As we continued on, conditions remained the same. I was so disappointed that the runners going over the snow wasn't packing it down and making it easier to run. I was still slipping with most every step, and passing remained difficult because you had to go through the deep snow. The next little bit of the trail is again fairly non-nondescript until you get close to Fall Down Hill. There is a short, steep, fast down hill, then a bit of a steep uphill, then the infamous Fall Down Hill. It is well named. It is a pretty steep drop down from the top of the hill down to the bottom of the dam. It's fast running in good conditions, with lots of quick switchbacks to watch for. In good conditions, I like to say this hill makes me feel like a little kid. If you are confident in your ability to make the quick turns, it is a blast flying down this hill. Even in the snow, it was a fairly fast hill and Katya and I both had fun with it. I took a quick glace at my watch at the bottom of the hill and it read 1:01, which would have me on pace for about a 2 hour loop. Not bad in these conditions.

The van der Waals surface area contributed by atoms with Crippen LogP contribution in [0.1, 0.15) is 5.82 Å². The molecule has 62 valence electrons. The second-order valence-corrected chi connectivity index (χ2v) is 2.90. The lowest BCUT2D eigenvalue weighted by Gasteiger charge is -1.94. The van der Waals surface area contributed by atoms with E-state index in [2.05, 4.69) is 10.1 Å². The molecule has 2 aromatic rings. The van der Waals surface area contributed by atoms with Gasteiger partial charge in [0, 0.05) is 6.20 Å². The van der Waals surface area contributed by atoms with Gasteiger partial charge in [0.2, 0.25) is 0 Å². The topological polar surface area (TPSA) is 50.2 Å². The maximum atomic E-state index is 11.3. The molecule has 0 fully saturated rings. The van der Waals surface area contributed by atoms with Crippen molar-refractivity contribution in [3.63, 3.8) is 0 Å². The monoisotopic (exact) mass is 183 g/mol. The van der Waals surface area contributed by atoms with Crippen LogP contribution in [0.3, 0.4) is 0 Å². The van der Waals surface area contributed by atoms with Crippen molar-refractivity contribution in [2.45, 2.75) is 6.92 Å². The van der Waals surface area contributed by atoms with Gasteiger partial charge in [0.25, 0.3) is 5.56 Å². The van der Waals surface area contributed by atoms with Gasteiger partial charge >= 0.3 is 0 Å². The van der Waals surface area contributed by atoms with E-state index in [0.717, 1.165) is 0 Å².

After Fall Down Hill, you come out on the bottom of the dam, run across to the other side, then trudge up the steep dam hill to the road where the mid-course aid station is located. This station is sponsored by Ultramax Sports (a running store) and assisted by my friends Erica and Carol. At this station I gave Katya what I have come to know as her power boost food. It is a GU-type gel food that is designed for athlete dogs and given via a little syringe-type dispenser. She loves it. The aid station had a bowl out for dogs and we gave her some water and I grabbed some M&Ms, water, and a Coke for myself, and as we left I grabbed a few Pringles. The next section of the course is a half-to-3/4 of a mile hilly road. We walk the uphill parts and run the downhill. As we walked the first part I ate some of the Pringles and gave a couple to Katya. Finally we got to the end of the road section and turned back onto the trail for Speed Demon Ridge. As the name indicates, this is normally another fast, fun section, but in the snow it wasn't nearly as fast. It's also where things turned bad for me. Not long after we got on the trail, before we could even get to the fast part, I turned my left ankle funny. It hurt. About 50 feet later I turned the same ankle. This would become a trend throughout Speed Demon Ridge and Fester's Wander. Turning my left ankle over and over.